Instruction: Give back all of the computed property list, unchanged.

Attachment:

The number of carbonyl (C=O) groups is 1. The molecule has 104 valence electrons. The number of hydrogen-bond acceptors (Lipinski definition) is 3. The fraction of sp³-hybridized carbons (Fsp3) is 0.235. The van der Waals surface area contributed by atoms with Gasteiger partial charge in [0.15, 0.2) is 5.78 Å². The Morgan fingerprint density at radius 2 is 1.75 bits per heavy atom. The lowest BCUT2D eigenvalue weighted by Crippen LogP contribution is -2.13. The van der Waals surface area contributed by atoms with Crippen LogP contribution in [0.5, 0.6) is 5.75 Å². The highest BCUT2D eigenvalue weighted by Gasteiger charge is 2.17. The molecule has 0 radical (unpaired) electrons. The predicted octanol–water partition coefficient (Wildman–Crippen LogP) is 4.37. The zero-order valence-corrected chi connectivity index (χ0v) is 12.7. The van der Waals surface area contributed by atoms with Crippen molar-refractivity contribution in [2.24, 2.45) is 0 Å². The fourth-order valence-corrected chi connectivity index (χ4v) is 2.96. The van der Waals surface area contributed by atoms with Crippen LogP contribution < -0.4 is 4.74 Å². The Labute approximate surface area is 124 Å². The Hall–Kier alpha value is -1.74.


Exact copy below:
The number of carbonyl (C=O) groups is 1. The molecule has 104 valence electrons. The number of hydrogen-bond acceptors (Lipinski definition) is 3. The fraction of sp³-hybridized carbons (Fsp3) is 0.235. The van der Waals surface area contributed by atoms with Gasteiger partial charge in [0.15, 0.2) is 5.78 Å². The Morgan fingerprint density at radius 2 is 1.75 bits per heavy atom. The lowest BCUT2D eigenvalue weighted by Crippen LogP contribution is -2.13. The van der Waals surface area contributed by atoms with Crippen LogP contribution in [0.5, 0.6) is 5.75 Å². The highest BCUT2D eigenvalue weighted by Gasteiger charge is 2.17. The molecule has 0 radical (unpaired) electrons. The predicted octanol–water partition coefficient (Wildman–Crippen LogP) is 4.37. The zero-order valence-corrected chi connectivity index (χ0v) is 12.7. The van der Waals surface area contributed by atoms with Crippen molar-refractivity contribution in [2.24, 2.45) is 0 Å². The fourth-order valence-corrected chi connectivity index (χ4v) is 2.96. The van der Waals surface area contributed by atoms with Crippen LogP contribution < -0.4 is 4.74 Å². The Labute approximate surface area is 124 Å². The Hall–Kier alpha value is -1.74.